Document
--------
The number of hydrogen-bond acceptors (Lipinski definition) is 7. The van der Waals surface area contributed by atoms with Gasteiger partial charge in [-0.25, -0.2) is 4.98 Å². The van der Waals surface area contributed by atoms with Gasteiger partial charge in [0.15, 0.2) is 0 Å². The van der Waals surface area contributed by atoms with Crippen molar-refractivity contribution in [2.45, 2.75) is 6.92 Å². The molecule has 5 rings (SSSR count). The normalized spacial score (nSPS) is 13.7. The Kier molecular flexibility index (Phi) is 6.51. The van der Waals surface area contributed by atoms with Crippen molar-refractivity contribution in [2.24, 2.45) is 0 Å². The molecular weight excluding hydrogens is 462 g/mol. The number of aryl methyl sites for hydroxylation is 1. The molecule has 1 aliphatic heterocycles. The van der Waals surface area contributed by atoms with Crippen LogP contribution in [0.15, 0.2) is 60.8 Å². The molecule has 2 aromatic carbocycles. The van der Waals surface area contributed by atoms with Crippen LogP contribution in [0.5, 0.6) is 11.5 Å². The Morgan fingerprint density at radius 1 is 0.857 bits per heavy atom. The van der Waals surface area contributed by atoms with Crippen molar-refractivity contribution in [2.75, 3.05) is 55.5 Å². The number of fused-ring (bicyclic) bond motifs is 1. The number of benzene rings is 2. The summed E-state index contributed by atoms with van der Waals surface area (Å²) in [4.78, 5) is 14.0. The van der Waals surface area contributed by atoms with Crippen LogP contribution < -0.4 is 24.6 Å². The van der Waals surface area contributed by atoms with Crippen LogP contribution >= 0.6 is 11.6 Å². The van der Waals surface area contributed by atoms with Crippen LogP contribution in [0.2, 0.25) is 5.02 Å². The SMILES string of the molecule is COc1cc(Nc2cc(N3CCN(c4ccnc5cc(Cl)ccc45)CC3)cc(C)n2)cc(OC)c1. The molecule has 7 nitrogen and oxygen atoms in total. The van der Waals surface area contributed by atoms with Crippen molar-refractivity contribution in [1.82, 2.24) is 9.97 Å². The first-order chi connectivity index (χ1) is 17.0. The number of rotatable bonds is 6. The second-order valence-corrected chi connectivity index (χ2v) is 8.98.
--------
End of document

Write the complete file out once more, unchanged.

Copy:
The number of hydrogen-bond acceptors (Lipinski definition) is 7. The van der Waals surface area contributed by atoms with Gasteiger partial charge in [-0.25, -0.2) is 4.98 Å². The van der Waals surface area contributed by atoms with Gasteiger partial charge in [0.15, 0.2) is 0 Å². The van der Waals surface area contributed by atoms with Crippen molar-refractivity contribution in [2.45, 2.75) is 6.92 Å². The molecule has 5 rings (SSSR count). The normalized spacial score (nSPS) is 13.7. The Kier molecular flexibility index (Phi) is 6.51. The van der Waals surface area contributed by atoms with Crippen molar-refractivity contribution in [2.24, 2.45) is 0 Å². The molecular weight excluding hydrogens is 462 g/mol. The number of aryl methyl sites for hydroxylation is 1. The molecule has 1 aliphatic heterocycles. The van der Waals surface area contributed by atoms with Crippen LogP contribution in [0.15, 0.2) is 60.8 Å². The molecule has 2 aromatic carbocycles. The van der Waals surface area contributed by atoms with Crippen LogP contribution in [0.5, 0.6) is 11.5 Å². The Morgan fingerprint density at radius 1 is 0.857 bits per heavy atom. The van der Waals surface area contributed by atoms with Crippen molar-refractivity contribution in [2.75, 3.05) is 55.5 Å². The number of fused-ring (bicyclic) bond motifs is 1. The number of benzene rings is 2. The summed E-state index contributed by atoms with van der Waals surface area (Å²) in [4.78, 5) is 14.0. The van der Waals surface area contributed by atoms with Crippen LogP contribution < -0.4 is 24.6 Å². The van der Waals surface area contributed by atoms with Crippen LogP contribution >= 0.6 is 11.6 Å². The van der Waals surface area contributed by atoms with Crippen LogP contribution in [0.2, 0.25) is 5.02 Å². The SMILES string of the molecule is COc1cc(Nc2cc(N3CCN(c4ccnc5cc(Cl)ccc45)CC3)cc(C)n2)cc(OC)c1. The molecule has 7 nitrogen and oxygen atoms in total. The van der Waals surface area contributed by atoms with Crippen molar-refractivity contribution in [1.82, 2.24) is 9.97 Å². The first-order chi connectivity index (χ1) is 17.0. The number of rotatable bonds is 6. The second-order valence-corrected chi connectivity index (χ2v) is 8.98.